Michaela Merz

My neighbour’s story

Leave a comment

Our neighbour was an old lady, a veritable cat lover. She lived in an old wooden house with stag’s antlers over the entrance. She was an original and sometimes not nice at all. But when everything was in order, she could be very funny and tell exciting stories, which were so old that one could read about them in history books.

She had once been an opera singer and travelled the whole world, had seen and experienced a lot, had met many famous people of her time. Once she told me that when she had pain, and unfortunately that happened ever more frequently, she hated everybody, herself included.

If I met her at such a time, I should not expect her to return my greeting. She said that the magic limit was about 70. Until then the body could keep pace with the head. Then the head develops a will of its own and pulls away from the body. In her head she was still 30 years old with dreams, wishes and ideas, but her body was wasting and letting her down. She wasn’t particularly sad when she had told me this, but somehow my throat narrowed and I felt quite dejected.

Then one day she fell down in her house on the wooden staircase and broke her hip and had to go into hospital. I visited her there and found a different woman. Not only a bone was broken. She held my hand with both of hers, tears stood in her eyes and she said repeatedly that she wanted to go home and not into a nursing home. I enquired of the nurse what was wrong and she told me that my neighbour would probably never walk again and be confined to a wheelchair. My neighbour’s house was old and not at all wheelchair-friendly. Even if she had enough money, how could this old, helpless lady convert her house from her sickbed, so that she had any chance at all of returning home. And even if everything could work, could she live alone in a wheelchair, remote as we are? I understood the hopelessness of the situation. And I too could not help.

What she was so afraid of happened and she was moved to a nursing home. The nursing home is not far away from us, so that I could visit her occasionally. She had also recovered a little, but her will to live didn’t really recover. It was a sad spectacle to see her so broken. Her granddaughter moved into her house. That was the first time that I discovered that she must also have children. Until then I had had no idea of her family, because she never spoke about it. The house awoke to new life. Coloured lamps were hung up in the garden and on the balcony, music sounded out of the open windows and in the morning one could see the remains of a garden party.

Then my neighbour died and as I was not a relative, I never discovered why. When it happened, I was on holiday and on my return she had already been buried. I learned that her daughter inherited the house. After a short while the excavators moved in and all that was left of the old wooden house was a heap of rubble. Instead a multi-family house with several apartments was built. No-one from the family moved in. All the apartments were let, although it took a relatively long time. I wondered why and looked at the rental platform. When I saw the monthly rent, I was almost struck dead. My God! they were exorbitant. Now it was also clear why some of the apartments were still empty. But after nine months they had all eventually found a tenant.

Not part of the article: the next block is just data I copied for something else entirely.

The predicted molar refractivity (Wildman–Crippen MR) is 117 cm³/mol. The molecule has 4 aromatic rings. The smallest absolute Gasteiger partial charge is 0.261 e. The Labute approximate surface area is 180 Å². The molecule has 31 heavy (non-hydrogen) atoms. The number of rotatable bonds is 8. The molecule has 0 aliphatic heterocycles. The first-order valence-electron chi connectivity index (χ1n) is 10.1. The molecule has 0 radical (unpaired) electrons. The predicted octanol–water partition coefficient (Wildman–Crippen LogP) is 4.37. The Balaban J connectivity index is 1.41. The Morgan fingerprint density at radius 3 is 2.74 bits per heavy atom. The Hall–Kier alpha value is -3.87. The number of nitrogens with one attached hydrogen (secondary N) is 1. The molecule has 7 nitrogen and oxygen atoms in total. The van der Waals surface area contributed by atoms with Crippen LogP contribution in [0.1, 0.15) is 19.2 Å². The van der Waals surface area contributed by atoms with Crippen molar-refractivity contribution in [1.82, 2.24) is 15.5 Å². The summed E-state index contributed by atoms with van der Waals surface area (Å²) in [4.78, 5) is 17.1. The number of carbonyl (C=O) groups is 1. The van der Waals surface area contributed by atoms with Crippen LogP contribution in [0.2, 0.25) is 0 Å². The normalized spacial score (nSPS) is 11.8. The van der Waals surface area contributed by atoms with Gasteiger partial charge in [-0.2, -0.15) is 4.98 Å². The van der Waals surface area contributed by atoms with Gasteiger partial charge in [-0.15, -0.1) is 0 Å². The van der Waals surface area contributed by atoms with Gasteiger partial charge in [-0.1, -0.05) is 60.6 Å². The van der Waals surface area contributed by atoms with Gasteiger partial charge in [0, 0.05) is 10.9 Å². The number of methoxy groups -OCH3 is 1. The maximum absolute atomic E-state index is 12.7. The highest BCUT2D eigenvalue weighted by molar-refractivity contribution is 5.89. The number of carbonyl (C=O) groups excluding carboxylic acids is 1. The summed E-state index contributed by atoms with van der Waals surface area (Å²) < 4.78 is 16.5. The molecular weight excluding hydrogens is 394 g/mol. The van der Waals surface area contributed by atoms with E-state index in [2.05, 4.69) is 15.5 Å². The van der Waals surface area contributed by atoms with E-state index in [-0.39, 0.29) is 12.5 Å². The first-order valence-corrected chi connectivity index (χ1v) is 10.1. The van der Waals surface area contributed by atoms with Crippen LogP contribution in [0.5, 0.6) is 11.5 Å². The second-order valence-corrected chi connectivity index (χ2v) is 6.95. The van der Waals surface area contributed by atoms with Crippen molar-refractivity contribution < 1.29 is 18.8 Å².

We would all like to die at home, when one day the time comes. Fall asleep in the evening and never wake up. For only very few is this dream fulfilled. It worked with my grandfather, all my other grandparents died in hospital. Somewhere, where, like my neighbour, they never wanted to be and although I and my parents made every effort, we couldn’t change it.

When I think of the inevitable, of what remains of each of us, it is less the matter, but the intangible values  we have created and passed on. But how one can communicate this insight credibly to a 20-year old, I don’t know either.

Image source: Louise@pixelio.de

Leave a Reply

Fill in your details below or click an icon to log in:

WordPress.com Logo

You are commenting using your WordPress.com account. Log Out / Change )

Twitter picture

You are commenting using your Twitter account. Log Out / Change )

Facebook photo

You are commenting using your Facebook account. Log Out / Change )

Google+ photo

You are commenting using your Google+ account. Log Out / Change )

Connecting to %s